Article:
7. Arkansas
The offense was devastating last season finishing ninth in the nation in total yards, fourth in passing and 17th in scoring. Even with the early departure of Ryan Mallett to the NFL, the offense could be even stronger if the line can come together right away. The Hogs had the same starting five up front for all 13 games, and now they have to replace three players and have to deal with some major position battles to find the right combination. Tyler Wilson is more than ready to be the star of the passing show, and he should be brilliant if he gets time. An argument could be made that the stable of running backs, even with star back Knile Davis out , is the deepest (and possibly the biggest) in America, and if the receiving corps isn’t college football’s best, it’s in the team photo.

8. Stanford
Stanford is in the midst of its best two-year offensive run in school history. When QB Andrew Luck opted to return for his junior year, it increased the likelihood that that trend will continue in 2011. The Cardinal has been unstoppable of late and almost perfectly balanced, getting production from the passing of Luck and a power running game, most recently from Stepfan Taylor. The objective will be to keep the locomotive on the tracks in a year that the staff has turned over and there’s a need for help at wide receiver and along the offensive line. The fact that new head coach David Shaw was the program’s offensive coordinator for the last four seasons is a huge plus in the area of continuity. The tight ends, led by Coby Fleener, Zach Ertz, and Levine Toilolo, are among the deepest in America, but the passing game still needs gamebreaker Chris Owusu to be healthy for an entire year.

9. Alabama
Last year the big concerns revolved around the defense and replacing all the key stars. Now the spotlight will be on an offense that loses the three top skill players and has to reload in a hurry. While averaging 444 yards and 36 points per game is hardly anything to be upside about, the offense should’ve done more considering the experience and with the talent returning up front, but there are plenty of things to get excited about. The line was mediocre, but now it should be better with four returning starters and a good group of backups to count on. The running game might miss Mark Ingram, but Trent Richardson is more than ready to grow into a Heisman-caliber superstar if he can stay healthy. The loss of Julio Jones from the receiving corps means Marquis Maze and Darius Hanks have to become special to help out new starting quarterback. While A.J. McCarron and Phillip Sims might have more talent than Greg McElroy, the new options have to prove they can be as heady and as efficient.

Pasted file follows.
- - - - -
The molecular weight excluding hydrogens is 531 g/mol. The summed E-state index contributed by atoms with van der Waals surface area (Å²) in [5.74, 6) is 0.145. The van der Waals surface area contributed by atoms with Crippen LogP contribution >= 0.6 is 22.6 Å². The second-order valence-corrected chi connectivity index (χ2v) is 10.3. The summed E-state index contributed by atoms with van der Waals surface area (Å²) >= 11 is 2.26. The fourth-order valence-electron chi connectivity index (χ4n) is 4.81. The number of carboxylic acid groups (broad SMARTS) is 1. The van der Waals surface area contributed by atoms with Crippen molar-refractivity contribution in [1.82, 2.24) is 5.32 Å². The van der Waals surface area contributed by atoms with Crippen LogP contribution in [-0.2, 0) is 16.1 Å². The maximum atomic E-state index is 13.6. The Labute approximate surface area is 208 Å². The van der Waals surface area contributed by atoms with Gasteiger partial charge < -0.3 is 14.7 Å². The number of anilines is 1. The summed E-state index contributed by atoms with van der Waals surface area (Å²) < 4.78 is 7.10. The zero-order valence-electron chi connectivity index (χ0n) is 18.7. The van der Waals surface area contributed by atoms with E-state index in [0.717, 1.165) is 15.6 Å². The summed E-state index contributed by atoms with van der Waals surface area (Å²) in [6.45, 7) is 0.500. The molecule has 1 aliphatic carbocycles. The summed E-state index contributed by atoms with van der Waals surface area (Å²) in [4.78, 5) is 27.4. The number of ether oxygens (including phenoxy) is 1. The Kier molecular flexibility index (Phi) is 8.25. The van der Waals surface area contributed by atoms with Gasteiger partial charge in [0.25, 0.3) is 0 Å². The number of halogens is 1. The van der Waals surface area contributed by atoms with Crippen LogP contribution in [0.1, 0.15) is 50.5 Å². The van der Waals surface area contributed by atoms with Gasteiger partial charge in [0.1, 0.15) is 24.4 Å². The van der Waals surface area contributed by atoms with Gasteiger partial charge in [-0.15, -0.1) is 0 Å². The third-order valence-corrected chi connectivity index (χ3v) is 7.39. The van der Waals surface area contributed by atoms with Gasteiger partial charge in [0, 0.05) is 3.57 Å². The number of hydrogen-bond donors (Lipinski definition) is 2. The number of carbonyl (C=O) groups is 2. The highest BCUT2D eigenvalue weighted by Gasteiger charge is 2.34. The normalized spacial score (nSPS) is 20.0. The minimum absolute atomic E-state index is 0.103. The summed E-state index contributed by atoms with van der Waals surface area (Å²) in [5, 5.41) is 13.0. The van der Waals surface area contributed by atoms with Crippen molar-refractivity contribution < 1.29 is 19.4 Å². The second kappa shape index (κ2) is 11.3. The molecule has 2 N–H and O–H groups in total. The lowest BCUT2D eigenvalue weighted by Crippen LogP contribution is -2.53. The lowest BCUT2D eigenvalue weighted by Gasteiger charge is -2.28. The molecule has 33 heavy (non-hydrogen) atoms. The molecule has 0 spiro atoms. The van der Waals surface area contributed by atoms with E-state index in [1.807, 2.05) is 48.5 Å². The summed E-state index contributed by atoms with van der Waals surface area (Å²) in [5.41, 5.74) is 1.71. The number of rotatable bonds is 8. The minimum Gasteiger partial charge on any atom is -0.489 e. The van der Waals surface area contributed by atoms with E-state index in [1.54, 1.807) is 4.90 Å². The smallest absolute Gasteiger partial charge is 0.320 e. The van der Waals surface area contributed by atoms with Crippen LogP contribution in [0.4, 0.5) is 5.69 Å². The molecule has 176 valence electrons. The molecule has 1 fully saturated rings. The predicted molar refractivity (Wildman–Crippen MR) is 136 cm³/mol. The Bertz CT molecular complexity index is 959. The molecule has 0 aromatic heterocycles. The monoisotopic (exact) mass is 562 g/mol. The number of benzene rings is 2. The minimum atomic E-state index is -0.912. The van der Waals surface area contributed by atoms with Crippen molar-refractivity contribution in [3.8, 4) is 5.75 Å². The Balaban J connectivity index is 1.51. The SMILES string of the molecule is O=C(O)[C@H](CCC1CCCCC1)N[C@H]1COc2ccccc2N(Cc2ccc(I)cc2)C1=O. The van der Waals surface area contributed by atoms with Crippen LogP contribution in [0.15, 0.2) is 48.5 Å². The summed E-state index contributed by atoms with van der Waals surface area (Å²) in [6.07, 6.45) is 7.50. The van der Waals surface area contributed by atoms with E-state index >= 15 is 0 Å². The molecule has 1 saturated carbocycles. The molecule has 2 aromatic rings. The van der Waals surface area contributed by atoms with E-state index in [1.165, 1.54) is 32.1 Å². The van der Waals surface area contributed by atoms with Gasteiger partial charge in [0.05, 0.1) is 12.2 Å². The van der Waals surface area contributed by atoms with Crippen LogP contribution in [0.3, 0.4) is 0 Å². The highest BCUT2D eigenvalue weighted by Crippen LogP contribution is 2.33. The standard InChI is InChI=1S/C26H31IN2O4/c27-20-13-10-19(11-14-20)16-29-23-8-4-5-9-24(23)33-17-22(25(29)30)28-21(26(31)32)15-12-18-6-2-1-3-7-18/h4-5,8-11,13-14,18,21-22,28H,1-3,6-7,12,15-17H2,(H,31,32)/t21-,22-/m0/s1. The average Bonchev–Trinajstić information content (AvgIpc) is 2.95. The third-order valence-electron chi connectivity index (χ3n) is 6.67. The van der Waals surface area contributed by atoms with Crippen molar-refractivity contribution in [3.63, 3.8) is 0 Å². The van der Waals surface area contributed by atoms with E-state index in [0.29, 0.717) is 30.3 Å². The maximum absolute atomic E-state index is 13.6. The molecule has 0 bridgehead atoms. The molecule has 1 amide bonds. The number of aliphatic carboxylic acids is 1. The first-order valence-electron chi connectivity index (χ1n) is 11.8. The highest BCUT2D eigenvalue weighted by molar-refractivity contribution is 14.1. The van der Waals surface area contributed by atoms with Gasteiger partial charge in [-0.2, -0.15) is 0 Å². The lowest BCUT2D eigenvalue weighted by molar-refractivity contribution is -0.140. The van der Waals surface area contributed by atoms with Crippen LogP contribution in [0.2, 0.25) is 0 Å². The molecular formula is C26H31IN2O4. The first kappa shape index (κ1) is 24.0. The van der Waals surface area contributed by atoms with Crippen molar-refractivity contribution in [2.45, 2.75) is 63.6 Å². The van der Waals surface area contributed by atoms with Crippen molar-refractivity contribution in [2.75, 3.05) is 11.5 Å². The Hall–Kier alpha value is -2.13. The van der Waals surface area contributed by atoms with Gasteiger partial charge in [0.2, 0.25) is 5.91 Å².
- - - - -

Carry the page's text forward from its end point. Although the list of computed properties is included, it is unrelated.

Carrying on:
10. South Carolina
Some key pieces to the offensive line are gone, and it’s going to take a while before the right combination is found up front, but the pieces are in place for the Gamecocks to have one of the nation’s deadliest attacks. QB Stephen Garcia is a heady veteran who has been through all the wars, and while he has to cut down on his interceptions and his mistakes, he’s a tremendous leader who knows what he’s doing. It’s easier to be a great quarterback with a back like Marcus Lattimore to hand off to and a receiver in Alshon Jeffery, along with a huge receiving corps, to throw to. It’s not a stretch to call Lattimore and Jeffery the two best players in the SEC, and as long as they’re healthy the offense should shine. The key will be a line that hasn’t protected the quarterback in several years and needs to quickly develop a few quality young prospects to figure out what the best starting five is.

COULD EASILY BE IN TOP TEN

Auburn SEC
Baylor Big 12
Florida SEC
Florida State ACC 
LSU SEC
Michigan Big Ten
Notre Dame Ind
Ohio State Big Ten
Ole Miss SEC
Tennessee SEC
USC Pac-12 
Virginia Tech ACC 


SOLID, WILL BE A POSITIVE

Arizona Pac-12 
Arizona State Pac-12
Boise State M-West
BYU Ind
California Pac-12 
Clemson ACC
Georgia SEC
Houston C-USAW
Iowa Big Ten
Miami   ACC 
Michigan State Big Ten
Mississippi State SEC
Nebraska Big Ten 
Northern Illinois MAC
TCU M-West
Texas Big 12
Texas Tech Big 12
Utah   Pac-12 
Washington   Pac-12
West Virginia   Big East

AVERAGE

Air Force M-West
Boston College ACC
Cincinnati Big East
Colorado   Pac-12 
Connecticut Big East
East Carolina C-USAE
Fresno State WAC
Georgia Tech ACC
Illinois Big Ten
Kansas State Big 12
Kentucky SEC
Maryland  ACC
Minnesota Big Ten
NC State ACC
Nevada WAC
North Carolina ACC
Northwestern Big Ten
Oregon State Pac-12 
Penn State Big Ten
Pitt Big East
Purdue Big Ten
San Diego State M-West
SMU C-USA
South Florida Big East
Syracuse Big East
UCLA  Pac-12 
Vanderbilt SEC
Virginia   ACC
Wake Forest ACC
West Virginia Big East


NEEDS WORK

Arkansas State Sun Belt
Army Ind
Central Michigan MAC
FIU Sun Belt
Hawaii WAC
Idaho WAC
Indiana  Big Ten
Iowa State Big 12
Kansas Big 12
Louisiana Tech WAC
Louisville  Big East
Miami Univ. MAC
Navy ind
Rutgers  Big East
Southern Miss C-USA
Temple MAC
Toledo MAC
Troy Sun Belt
Tulsa C-USA
UAB C-USA
UCF C-USA
Utah State WAC
Washington State Pac-12
Western Kentucky Sun Belt
Western Michigan MAC
 
A PROBLEM

Ball State MAC
Bowling Green MAC
Colorado State M-West
Florida Atlantic Sun Belt
Kent State MAC
Middle Tennessee Sun Belt
New Mexico   M-West
North Texas Sun Belt
Ohio   MAC
Rice C-USA
Tulane C-USA
UL Lafayette Sun Belt
UL Monroe Sun Belt

THE BOTTOM TEN

Akron MAC
Buffalo MAC
Eastern Michigan MAC
Marshall C-USA
Memphis C-USA
New Mexico State WAC
San Jose State WAC
UNLV M-West
UTEP C-USA
Wyoming M-West

CFN 2011 Unit Rankings
- Offenses | Quarterbacks | Running Backs | Receivers | Offensive Lines
- Defenses | Defensive Lines | Linebackers | Secondaries  | Special Teams  
- Preview 2011 | 2010 Unit Rankings